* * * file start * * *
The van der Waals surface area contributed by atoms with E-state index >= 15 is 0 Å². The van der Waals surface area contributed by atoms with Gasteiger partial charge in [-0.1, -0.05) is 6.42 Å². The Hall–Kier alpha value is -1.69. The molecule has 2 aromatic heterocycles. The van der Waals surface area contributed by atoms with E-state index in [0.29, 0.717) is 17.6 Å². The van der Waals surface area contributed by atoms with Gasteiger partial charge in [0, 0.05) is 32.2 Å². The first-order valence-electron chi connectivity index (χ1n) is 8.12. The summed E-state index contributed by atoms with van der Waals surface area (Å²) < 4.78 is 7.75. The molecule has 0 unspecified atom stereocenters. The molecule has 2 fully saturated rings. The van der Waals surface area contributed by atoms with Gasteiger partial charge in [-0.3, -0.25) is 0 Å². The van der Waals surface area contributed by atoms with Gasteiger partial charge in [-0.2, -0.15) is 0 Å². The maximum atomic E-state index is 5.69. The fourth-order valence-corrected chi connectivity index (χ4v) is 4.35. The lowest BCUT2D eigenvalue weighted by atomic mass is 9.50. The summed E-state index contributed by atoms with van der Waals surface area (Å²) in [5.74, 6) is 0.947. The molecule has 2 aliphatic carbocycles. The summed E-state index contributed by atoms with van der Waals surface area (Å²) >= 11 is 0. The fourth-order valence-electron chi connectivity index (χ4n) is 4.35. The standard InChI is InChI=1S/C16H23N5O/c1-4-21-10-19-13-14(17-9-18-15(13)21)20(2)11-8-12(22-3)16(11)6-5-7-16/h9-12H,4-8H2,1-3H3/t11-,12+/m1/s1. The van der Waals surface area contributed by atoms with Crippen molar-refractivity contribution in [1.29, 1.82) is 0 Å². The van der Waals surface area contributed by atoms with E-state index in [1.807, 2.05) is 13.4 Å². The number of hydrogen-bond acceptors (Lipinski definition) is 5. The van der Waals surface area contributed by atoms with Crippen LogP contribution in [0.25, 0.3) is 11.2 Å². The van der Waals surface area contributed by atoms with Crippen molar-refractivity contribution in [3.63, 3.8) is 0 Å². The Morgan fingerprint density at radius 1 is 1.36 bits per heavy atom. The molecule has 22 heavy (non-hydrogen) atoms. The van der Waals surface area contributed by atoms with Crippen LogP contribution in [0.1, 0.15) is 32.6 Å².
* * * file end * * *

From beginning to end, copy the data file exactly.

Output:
The van der Waals surface area contributed by atoms with E-state index >= 15 is 0 Å². The van der Waals surface area contributed by atoms with Gasteiger partial charge in [-0.1, -0.05) is 6.42 Å². The Hall–Kier alpha value is -1.69. The molecule has 2 aromatic heterocycles. The van der Waals surface area contributed by atoms with E-state index in [0.29, 0.717) is 17.6 Å². The van der Waals surface area contributed by atoms with Gasteiger partial charge in [0, 0.05) is 32.2 Å². The first-order valence-electron chi connectivity index (χ1n) is 8.12. The summed E-state index contributed by atoms with van der Waals surface area (Å²) < 4.78 is 7.75. The molecule has 0 unspecified atom stereocenters. The molecule has 2 fully saturated rings. The van der Waals surface area contributed by atoms with Gasteiger partial charge in [-0.3, -0.25) is 0 Å². The van der Waals surface area contributed by atoms with Gasteiger partial charge in [-0.2, -0.15) is 0 Å². The maximum atomic E-state index is 5.69. The fourth-order valence-corrected chi connectivity index (χ4v) is 4.35. The lowest BCUT2D eigenvalue weighted by atomic mass is 9.50. The summed E-state index contributed by atoms with van der Waals surface area (Å²) in [5.74, 6) is 0.947. The molecule has 2 aliphatic carbocycles. The summed E-state index contributed by atoms with van der Waals surface area (Å²) >= 11 is 0. The fourth-order valence-electron chi connectivity index (χ4n) is 4.35. The standard InChI is InChI=1S/C16H23N5O/c1-4-21-10-19-13-14(17-9-18-15(13)21)20(2)11-8-12(22-3)16(11)6-5-7-16/h9-12H,4-8H2,1-3H3/t11-,12+/m1/s1. The van der Waals surface area contributed by atoms with Crippen molar-refractivity contribution in [1.29, 1.82) is 0 Å². The van der Waals surface area contributed by atoms with E-state index in [1.807, 2.05) is 13.4 Å². The number of hydrogen-bond acceptors (Lipinski definition) is 5. The van der Waals surface area contributed by atoms with Crippen LogP contribution in [0.25, 0.3) is 11.2 Å². The van der Waals surface area contributed by atoms with Crippen molar-refractivity contribution in [3.63, 3.8) is 0 Å². The Morgan fingerprint density at radius 1 is 1.36 bits per heavy atom. The molecule has 22 heavy (non-hydrogen) atoms. The van der Waals surface area contributed by atoms with Crippen LogP contribution in [0.1, 0.15) is 32.6 Å².